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Stabenow Provision Lowering Prescription Drug Prices Goes to the President for His Signature

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Location: Washington, DC


Stabenow Provision Lowering Prescription Drug Prices Goes to the President for His Signature

Bipartisan effort will eliminate frivolous petitions that delay access to generic drugs, costing consumers millions

U.S. Senator Debbie Stabenow (D-MI) today announced final passage of her bipartisan provision that would put an end to frivolous petitions used by brand drug companies to delay the entrance of generic drugs into the marketplace, robbing consumers and businesses of affordable choices. The delayed access to lower priced generics costs employers, health insurance providers, government health programs and consumers hundreds of millions of dollars. The provision was part of the larger Food and Drug Administration Authorization Bill and will now go to the President for his signature.

"This legislation is a victory for consumers and employers," said Stabenow. "These real health care savings are a critical component in staying competitive in a global economy and protecting American jobs. This is a critical step in the fight to make prescription drugs more affordable for all Americans."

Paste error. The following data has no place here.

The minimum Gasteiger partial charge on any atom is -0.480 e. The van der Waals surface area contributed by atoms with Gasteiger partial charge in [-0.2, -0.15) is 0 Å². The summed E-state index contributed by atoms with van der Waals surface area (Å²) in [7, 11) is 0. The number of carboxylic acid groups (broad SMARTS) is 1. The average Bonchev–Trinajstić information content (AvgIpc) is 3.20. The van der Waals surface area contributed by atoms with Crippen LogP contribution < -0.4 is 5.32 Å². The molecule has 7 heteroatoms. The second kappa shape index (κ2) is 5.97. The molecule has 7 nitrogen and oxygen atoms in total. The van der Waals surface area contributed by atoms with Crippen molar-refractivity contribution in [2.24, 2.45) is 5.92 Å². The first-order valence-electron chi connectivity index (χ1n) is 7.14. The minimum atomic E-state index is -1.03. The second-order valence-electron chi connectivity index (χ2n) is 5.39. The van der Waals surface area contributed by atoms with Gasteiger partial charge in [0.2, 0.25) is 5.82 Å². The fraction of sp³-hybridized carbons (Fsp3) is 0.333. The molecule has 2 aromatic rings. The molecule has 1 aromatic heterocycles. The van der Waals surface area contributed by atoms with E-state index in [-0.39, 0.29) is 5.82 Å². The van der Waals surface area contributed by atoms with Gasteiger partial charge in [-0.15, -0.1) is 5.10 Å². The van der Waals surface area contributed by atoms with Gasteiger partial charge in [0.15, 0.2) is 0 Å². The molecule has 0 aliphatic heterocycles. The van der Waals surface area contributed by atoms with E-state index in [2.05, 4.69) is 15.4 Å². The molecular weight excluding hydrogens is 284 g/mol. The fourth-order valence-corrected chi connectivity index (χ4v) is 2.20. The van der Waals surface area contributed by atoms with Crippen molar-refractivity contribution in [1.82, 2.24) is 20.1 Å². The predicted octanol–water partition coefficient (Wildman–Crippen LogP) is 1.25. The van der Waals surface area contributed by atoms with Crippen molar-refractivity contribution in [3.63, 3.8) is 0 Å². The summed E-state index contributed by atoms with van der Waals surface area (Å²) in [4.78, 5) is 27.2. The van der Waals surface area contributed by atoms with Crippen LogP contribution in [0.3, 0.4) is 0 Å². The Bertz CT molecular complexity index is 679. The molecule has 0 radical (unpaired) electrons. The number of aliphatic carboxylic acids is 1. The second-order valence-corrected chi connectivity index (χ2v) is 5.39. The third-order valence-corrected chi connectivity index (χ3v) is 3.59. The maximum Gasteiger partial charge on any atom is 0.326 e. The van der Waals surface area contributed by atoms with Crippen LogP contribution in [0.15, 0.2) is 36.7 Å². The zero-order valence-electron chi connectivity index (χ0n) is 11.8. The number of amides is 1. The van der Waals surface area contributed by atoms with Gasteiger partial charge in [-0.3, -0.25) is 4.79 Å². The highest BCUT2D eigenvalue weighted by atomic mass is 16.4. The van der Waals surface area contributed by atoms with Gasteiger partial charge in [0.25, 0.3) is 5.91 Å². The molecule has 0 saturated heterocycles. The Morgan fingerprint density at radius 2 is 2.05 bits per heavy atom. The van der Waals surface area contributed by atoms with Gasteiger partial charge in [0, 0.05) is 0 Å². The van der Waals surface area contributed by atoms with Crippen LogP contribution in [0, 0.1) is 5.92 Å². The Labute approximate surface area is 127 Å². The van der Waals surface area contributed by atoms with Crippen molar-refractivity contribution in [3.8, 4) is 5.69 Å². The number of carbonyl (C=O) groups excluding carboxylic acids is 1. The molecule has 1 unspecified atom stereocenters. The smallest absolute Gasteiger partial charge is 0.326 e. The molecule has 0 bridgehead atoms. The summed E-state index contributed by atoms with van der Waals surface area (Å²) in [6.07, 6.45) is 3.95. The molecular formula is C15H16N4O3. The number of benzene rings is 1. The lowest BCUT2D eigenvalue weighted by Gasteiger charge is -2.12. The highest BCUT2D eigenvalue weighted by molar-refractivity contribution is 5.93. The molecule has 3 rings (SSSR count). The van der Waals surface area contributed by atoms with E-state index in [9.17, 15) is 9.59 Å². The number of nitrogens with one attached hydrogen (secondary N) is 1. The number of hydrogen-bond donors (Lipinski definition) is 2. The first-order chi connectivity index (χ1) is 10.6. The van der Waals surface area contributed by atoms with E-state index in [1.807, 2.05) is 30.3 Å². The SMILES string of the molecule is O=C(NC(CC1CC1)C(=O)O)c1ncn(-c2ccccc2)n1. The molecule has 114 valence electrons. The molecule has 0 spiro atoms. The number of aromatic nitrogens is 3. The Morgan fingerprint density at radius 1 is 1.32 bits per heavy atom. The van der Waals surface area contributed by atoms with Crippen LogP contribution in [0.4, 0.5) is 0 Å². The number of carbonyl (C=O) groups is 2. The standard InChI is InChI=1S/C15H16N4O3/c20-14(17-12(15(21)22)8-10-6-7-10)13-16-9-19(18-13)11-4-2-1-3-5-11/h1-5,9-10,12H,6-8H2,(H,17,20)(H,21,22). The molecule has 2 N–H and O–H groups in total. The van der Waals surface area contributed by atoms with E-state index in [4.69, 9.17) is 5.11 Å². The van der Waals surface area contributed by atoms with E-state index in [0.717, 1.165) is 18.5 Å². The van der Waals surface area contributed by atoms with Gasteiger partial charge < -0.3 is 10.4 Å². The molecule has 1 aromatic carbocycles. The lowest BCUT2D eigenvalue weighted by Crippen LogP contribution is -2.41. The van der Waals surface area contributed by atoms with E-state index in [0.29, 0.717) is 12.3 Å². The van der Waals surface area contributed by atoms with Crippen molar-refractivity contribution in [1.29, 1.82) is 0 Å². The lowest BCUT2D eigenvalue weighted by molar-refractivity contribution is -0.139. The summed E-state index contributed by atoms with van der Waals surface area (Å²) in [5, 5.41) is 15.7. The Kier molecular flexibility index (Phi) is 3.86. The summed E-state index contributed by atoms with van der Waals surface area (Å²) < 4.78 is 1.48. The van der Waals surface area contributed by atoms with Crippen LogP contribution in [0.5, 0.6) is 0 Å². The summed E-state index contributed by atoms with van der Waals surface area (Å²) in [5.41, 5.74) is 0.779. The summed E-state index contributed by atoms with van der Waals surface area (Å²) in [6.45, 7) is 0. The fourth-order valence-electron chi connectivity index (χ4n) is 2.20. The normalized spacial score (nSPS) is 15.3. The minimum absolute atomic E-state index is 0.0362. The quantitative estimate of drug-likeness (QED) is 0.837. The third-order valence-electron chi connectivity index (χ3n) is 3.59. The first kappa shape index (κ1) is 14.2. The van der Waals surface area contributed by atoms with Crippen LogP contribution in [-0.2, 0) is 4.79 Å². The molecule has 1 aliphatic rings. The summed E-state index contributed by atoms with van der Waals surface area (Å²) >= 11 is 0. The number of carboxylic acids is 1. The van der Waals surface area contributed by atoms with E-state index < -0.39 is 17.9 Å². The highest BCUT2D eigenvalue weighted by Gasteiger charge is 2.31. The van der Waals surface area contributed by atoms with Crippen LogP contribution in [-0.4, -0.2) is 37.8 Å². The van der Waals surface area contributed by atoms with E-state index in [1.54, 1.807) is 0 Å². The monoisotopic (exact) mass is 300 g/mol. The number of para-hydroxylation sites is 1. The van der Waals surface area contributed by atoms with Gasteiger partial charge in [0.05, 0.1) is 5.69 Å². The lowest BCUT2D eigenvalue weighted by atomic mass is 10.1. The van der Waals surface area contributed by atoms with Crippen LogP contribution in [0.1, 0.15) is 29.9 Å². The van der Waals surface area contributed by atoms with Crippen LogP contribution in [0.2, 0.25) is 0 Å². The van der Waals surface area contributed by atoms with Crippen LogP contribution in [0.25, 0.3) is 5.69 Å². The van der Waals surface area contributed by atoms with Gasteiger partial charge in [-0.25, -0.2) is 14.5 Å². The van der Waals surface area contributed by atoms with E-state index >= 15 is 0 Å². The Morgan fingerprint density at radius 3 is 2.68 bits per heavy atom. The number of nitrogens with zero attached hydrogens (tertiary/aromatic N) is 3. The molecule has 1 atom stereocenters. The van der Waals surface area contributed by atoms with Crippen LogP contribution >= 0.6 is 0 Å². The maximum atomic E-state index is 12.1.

Between the passage of the Medicare Modernization Act in late 2003 and April 30, 2006, the FDA ruled on twenty-five petitions filed by brand drug companies requesting delay - or outright denial - of approval of a competing generic drug. Twenty-three of these petitions were found to be frivolous, but still served to restrict competition from lower cost drugs, for days, weeks, months and in some cases years. A delay of even a few days meant an increased cost of $4 million to consumers and businesses in the case of one drug. Drugs that have been delayed for months have meant an increased cost of $50 million and more.

Stabenow's provision is part of the larger Food and Drug Administration Authorization Bill which will reauthorize the FDA's prescription drug and medical device user fee programs, and also includes provisions to improve drug safety, track clinical trials, and publicize clinical trial results.


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